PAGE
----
Occasionally, whey drinks are mentioned in literary sources, but the sources are sparse, and the mentions short. For instance, blaand is found in two Scottish newspapers, once as part of a larger article written as a travelogue (1928), and once as an interesting fact (1884), as well as in a travel account from 1774.  Penelope’s Notebook, a column of interesting facts printed as part of the Aberdeen Press and Journal in Aberdeenshire, Scotland published Wednesday June 27, 1928 had the following to say on blaand:

 “A common drink with the people of Shetland is called blaand. Sour buttermilk is stood over a gentle heat until the whey separates from the curds. This whey is the blaand. It is either drunk in a fresh state or stored away till it has fermented. Fermented blaand sparkles, but after a time it becomes flat and is not so good. This, however, can be remedied by adding new blaand as required. It is a refreshing drink in warm weather.”

The Dundee People’s Journal from Angus, Scotland published on Saturday January 19, 1884 an installment of a longer story following the exploits of Arthur and Osla, incidentally giving us a good description on how Scottish blaand was made in the late 19th century:

”I thought blaan was a sort of drink,” said Arthur. “I’m sure I’ve heard old William Raemusson talking about it.” “That’s blaand,” said Osla, “which is quite a different thing. Blaand is – father, please tell Mr Carew how blaand is made.” “Blaand is hot water poured upon the remains of the butter milk left in the churn. This precipitates the cheesy part of the milk, which is then lifted out; and then the whey and the water that remain are allowed to rest till they ferment, when the liquor becomes as clear as spring water and acquires an agreeable acid taste. This is blaand. They say the Icelanders have a drink like it. But I never was there, and I cannot tell.”

Joseph Anderson recounted in his “A Tour through the Islands of Orkney and Shetland” from 1774 the following:

“Bland, or the serum of Buttermilk separated by heat, is much used as a drink, kept till it is old and sharp, but I should think it dangerous, causing colics, and all kinds of gripes.”

Interestingly, while all accounts agree on the source of blaand being whey, it seems not to matter how the whey is produced. It can be alcohol-fermented (which would make it sparkle), or not, and while a connection with Iceland is established it seems that whey-kumis blaand is traditional to parts of the British Isles, not Scandinavia, nor the Vikings. If that is the case, then where does the Viking connection come from?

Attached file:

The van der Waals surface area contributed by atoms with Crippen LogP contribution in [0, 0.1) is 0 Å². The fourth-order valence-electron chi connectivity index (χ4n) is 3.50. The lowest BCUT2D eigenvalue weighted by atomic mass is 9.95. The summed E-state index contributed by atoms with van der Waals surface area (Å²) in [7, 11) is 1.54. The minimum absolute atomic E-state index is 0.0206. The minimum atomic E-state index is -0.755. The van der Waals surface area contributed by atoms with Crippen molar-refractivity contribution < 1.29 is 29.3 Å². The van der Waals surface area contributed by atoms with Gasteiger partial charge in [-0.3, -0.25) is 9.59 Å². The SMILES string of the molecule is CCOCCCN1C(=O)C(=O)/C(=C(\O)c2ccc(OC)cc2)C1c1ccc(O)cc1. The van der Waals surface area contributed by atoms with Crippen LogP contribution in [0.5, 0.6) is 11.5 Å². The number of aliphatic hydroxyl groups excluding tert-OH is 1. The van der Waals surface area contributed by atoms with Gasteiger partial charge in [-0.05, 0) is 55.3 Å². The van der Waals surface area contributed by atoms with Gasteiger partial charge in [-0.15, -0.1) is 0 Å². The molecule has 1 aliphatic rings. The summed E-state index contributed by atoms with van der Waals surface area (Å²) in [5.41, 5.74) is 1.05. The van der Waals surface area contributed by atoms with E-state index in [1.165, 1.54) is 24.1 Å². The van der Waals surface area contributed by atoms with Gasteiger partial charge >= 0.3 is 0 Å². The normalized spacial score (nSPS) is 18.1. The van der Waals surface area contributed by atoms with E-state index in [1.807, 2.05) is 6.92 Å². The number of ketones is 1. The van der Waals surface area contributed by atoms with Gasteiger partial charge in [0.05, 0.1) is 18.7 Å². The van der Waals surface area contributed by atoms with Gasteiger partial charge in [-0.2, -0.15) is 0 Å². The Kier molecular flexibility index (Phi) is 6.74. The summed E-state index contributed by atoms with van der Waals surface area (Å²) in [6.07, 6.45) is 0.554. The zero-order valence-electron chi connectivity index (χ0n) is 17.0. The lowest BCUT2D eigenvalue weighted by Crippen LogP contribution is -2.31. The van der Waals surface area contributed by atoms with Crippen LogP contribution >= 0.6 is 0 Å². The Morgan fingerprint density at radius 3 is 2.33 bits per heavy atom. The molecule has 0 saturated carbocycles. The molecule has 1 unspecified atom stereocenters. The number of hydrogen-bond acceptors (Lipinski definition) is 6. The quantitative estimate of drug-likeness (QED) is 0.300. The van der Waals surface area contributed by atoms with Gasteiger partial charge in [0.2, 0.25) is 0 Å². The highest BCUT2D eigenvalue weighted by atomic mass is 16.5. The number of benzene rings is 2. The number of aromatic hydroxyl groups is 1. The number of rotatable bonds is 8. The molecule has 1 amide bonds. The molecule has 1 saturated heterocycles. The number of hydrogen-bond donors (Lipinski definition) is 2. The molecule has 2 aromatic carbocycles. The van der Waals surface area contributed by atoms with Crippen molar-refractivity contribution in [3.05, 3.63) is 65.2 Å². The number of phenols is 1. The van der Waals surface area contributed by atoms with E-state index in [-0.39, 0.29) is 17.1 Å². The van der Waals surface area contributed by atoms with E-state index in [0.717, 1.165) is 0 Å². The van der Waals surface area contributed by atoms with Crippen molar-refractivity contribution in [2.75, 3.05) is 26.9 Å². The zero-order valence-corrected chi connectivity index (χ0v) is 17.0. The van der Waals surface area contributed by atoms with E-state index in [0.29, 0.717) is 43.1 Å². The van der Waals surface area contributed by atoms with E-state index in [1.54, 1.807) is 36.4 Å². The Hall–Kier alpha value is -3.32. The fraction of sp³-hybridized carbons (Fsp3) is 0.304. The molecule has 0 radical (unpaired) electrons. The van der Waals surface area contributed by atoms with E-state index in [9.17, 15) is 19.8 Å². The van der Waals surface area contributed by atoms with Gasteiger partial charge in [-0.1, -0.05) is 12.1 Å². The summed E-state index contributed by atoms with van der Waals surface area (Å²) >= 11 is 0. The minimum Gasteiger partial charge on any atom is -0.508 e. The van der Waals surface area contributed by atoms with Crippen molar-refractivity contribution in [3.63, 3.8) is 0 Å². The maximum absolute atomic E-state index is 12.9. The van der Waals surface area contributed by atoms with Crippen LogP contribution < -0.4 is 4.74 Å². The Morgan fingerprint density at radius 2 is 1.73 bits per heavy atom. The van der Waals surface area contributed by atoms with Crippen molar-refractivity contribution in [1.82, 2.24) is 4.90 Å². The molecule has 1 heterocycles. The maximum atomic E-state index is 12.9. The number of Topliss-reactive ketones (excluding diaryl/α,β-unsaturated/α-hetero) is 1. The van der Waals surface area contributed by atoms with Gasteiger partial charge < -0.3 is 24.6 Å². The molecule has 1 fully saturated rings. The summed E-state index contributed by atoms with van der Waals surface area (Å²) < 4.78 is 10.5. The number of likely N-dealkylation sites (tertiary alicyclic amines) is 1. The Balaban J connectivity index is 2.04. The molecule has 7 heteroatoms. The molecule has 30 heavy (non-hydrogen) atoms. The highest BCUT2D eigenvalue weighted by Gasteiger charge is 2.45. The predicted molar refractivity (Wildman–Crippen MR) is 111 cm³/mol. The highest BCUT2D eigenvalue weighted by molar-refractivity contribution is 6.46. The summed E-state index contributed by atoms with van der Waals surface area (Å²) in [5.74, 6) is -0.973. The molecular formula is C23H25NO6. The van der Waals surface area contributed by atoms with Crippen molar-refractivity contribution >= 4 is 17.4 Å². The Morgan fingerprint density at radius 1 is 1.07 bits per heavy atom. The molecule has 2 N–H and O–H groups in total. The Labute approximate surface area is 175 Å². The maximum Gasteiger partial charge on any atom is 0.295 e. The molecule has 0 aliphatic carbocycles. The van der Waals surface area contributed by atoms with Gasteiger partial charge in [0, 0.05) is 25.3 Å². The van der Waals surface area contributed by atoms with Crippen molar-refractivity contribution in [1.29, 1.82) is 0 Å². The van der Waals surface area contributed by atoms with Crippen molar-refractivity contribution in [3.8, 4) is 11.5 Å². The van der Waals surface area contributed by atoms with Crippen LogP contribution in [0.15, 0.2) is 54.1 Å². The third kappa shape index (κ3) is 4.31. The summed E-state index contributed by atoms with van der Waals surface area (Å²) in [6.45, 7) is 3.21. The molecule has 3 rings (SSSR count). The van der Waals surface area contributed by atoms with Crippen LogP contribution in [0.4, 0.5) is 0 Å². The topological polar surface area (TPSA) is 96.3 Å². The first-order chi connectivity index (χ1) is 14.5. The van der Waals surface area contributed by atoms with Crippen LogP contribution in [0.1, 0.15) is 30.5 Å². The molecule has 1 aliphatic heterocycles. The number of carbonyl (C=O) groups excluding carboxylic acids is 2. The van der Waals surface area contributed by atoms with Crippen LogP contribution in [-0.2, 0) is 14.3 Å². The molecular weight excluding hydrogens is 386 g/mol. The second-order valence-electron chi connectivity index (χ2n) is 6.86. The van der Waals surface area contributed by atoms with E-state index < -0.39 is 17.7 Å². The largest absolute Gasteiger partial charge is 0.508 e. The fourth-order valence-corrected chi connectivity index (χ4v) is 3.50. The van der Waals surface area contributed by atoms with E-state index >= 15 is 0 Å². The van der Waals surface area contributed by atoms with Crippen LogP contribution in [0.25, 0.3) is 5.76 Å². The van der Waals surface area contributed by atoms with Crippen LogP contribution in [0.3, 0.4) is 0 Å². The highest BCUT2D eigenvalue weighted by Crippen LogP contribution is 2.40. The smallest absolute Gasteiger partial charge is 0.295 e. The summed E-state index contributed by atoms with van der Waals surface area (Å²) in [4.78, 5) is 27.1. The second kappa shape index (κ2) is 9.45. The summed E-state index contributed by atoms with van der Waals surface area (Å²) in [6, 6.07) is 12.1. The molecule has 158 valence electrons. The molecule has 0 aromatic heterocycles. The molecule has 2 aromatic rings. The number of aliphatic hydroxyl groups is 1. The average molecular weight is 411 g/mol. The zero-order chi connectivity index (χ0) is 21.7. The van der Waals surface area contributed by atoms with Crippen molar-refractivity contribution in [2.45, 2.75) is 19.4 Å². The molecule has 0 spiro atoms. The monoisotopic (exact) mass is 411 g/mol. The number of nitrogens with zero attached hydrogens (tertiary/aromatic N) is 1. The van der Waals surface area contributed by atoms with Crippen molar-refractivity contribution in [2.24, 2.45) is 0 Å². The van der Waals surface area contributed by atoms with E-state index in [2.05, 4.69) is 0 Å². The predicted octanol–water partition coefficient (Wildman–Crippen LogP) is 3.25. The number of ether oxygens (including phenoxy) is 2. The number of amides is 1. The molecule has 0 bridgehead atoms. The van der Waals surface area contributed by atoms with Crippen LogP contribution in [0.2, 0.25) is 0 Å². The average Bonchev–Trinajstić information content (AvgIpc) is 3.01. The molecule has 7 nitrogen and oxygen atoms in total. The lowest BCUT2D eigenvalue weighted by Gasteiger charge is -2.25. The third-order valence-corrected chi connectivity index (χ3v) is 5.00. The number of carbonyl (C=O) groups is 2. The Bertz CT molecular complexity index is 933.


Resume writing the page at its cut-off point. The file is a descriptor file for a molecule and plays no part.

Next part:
According to the Oxford English Dictionary the earliest occurrence of the word ‘bland’ in this context is in 1703 regarding the drinking of bland in Shetland.  And the entry for 1821 quotes: “She filled a small wooden quaigh from an earthen pitcher which contained bland, a subacid liquor made out of the serous part of the milk.” Another dictionary which could be helpful because of the connection with Scotland is the Dictionary of the Scots Language (Dictionar o the Scots Leid).

  • BLAND, Blaand, Blaund, n. and v. [bl?(:)nd]
  • (1) Whey mixed with water, a drink used in the Shetland Islands. Given for Sh. by Edm. Gl. (1866), Jak. (1908), Angus Gl. (1914) s.v. blaand. Sh. 1774 G. Low Tour thro’ Ork. and Sh. (1879) 104:
  • Bland, or the serum of Buttermilk separated by heat, is much used as a drink. Sh. 1914 J. M. E. Saxby in Old-Lore Misc., Ork., Sh., etc. VII. ii. 70:
  • Blaund, whey of buttermilk. The whey is allowed to reach the fermenting, sparkling stage. Beyond that it becomes flat and vinegary. “Soor blaund” is a delicious and quenching drink, and used to be in every cottage for common use. It is what fashionable doctors recommend for consumptives under the name of the “sour whey cure.” Ork. 1929 Marw.:

The Dictionary of the Scots Language also lists the earliest occurrence of the word ‘blanda’ in its second definition of meaning a mixture of two fluids, especially sour whey mixed with water, dated to 1604 from a quote of the Sh. Sheriff court. And it notes the etymology, the heritage, of the word blaand as derived from the Old Norse blanda (feminine), a mixture of fluids, spec. ‘a beverage of hot whey mixed with water.’ This word matches the description of the Nordic Cleasy-Vigbusson entry of the Germanic Lexicon Project: blanda, any mixture of two fluids; but esp. a beverage of hot whey mixed up with water. It looks like a whey drink, called blanda, was known in the Nordic lands, but the etymological information does not confirm whether it was alcohol-fermented, like whey-kumis, or only acid-fermented. Norwegian farmhouse brewer Lars Marius Garshol knows only of blanda (var. blande) as sour whey mixed with water, without any alcoholic fermentation – the whey was left to sour in huge wooden vats and as it became too sour to drink it was then mixed with water before consumption. According to Garshol, it was the everyday drink in Norway, but much less so in Sweden. The acidic fermentation of the lactobacilli in the whey would, when mixed back in with surface water, sterilize possibly contaminated water and create a safe, inexpensive drink for everyday use.